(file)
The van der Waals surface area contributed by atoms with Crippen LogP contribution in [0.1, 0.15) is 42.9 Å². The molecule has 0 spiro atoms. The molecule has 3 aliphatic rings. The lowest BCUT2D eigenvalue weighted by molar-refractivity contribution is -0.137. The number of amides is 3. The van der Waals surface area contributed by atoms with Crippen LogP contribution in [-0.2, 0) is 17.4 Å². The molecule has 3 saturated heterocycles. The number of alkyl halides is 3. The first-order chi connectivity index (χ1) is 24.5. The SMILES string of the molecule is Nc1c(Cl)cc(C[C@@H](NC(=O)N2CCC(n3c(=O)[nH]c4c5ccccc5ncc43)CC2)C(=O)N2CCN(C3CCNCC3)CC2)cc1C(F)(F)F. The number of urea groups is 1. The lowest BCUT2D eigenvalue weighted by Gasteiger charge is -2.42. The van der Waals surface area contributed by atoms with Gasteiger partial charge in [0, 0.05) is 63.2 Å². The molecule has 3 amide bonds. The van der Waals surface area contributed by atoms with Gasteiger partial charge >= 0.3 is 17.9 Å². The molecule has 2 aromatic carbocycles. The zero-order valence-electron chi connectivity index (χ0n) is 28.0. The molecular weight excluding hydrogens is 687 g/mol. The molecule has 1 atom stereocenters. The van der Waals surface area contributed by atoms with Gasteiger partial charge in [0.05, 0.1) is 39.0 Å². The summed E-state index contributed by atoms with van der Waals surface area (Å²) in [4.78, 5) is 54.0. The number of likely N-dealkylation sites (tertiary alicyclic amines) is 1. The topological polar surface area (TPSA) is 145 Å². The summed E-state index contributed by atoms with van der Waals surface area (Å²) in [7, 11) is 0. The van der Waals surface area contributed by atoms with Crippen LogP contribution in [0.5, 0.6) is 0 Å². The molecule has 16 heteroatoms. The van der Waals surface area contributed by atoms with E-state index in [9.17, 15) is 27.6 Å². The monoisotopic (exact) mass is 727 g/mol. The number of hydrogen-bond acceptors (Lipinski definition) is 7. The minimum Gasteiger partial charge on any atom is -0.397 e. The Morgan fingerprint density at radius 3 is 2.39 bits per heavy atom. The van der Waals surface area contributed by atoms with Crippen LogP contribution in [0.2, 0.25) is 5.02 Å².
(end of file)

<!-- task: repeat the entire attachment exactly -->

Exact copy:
The van der Waals surface area contributed by atoms with Crippen LogP contribution in [0.1, 0.15) is 42.9 Å². The molecule has 0 spiro atoms. The molecule has 3 aliphatic rings. The lowest BCUT2D eigenvalue weighted by molar-refractivity contribution is -0.137. The number of amides is 3. The van der Waals surface area contributed by atoms with Crippen LogP contribution in [-0.2, 0) is 17.4 Å². The molecule has 3 saturated heterocycles. The number of alkyl halides is 3. The first-order chi connectivity index (χ1) is 24.5. The SMILES string of the molecule is Nc1c(Cl)cc(C[C@@H](NC(=O)N2CCC(n3c(=O)[nH]c4c5ccccc5ncc43)CC2)C(=O)N2CCN(C3CCNCC3)CC2)cc1C(F)(F)F. The number of urea groups is 1. The lowest BCUT2D eigenvalue weighted by Gasteiger charge is -2.42. The van der Waals surface area contributed by atoms with Gasteiger partial charge in [0, 0.05) is 63.2 Å². The molecule has 3 amide bonds. The van der Waals surface area contributed by atoms with Gasteiger partial charge >= 0.3 is 17.9 Å². The molecule has 2 aromatic carbocycles. The zero-order valence-electron chi connectivity index (χ0n) is 28.0. The molecular weight excluding hydrogens is 687 g/mol. The molecule has 1 atom stereocenters. The van der Waals surface area contributed by atoms with Gasteiger partial charge in [0.05, 0.1) is 39.0 Å². The summed E-state index contributed by atoms with van der Waals surface area (Å²) in [4.78, 5) is 54.0. The number of likely N-dealkylation sites (tertiary alicyclic amines) is 1. The topological polar surface area (TPSA) is 145 Å². The summed E-state index contributed by atoms with van der Waals surface area (Å²) in [7, 11) is 0. The van der Waals surface area contributed by atoms with Crippen LogP contribution in [0.5, 0.6) is 0 Å². The molecule has 16 heteroatoms. The van der Waals surface area contributed by atoms with E-state index in [9.17, 15) is 27.6 Å². The monoisotopic (exact) mass is 727 g/mol. The number of hydrogen-bond acceptors (Lipinski definition) is 7. The minimum Gasteiger partial charge on any atom is -0.397 e. The Morgan fingerprint density at radius 3 is 2.39 bits per heavy atom. The van der Waals surface area contributed by atoms with Crippen LogP contribution in [0.2, 0.25) is 5.02 Å².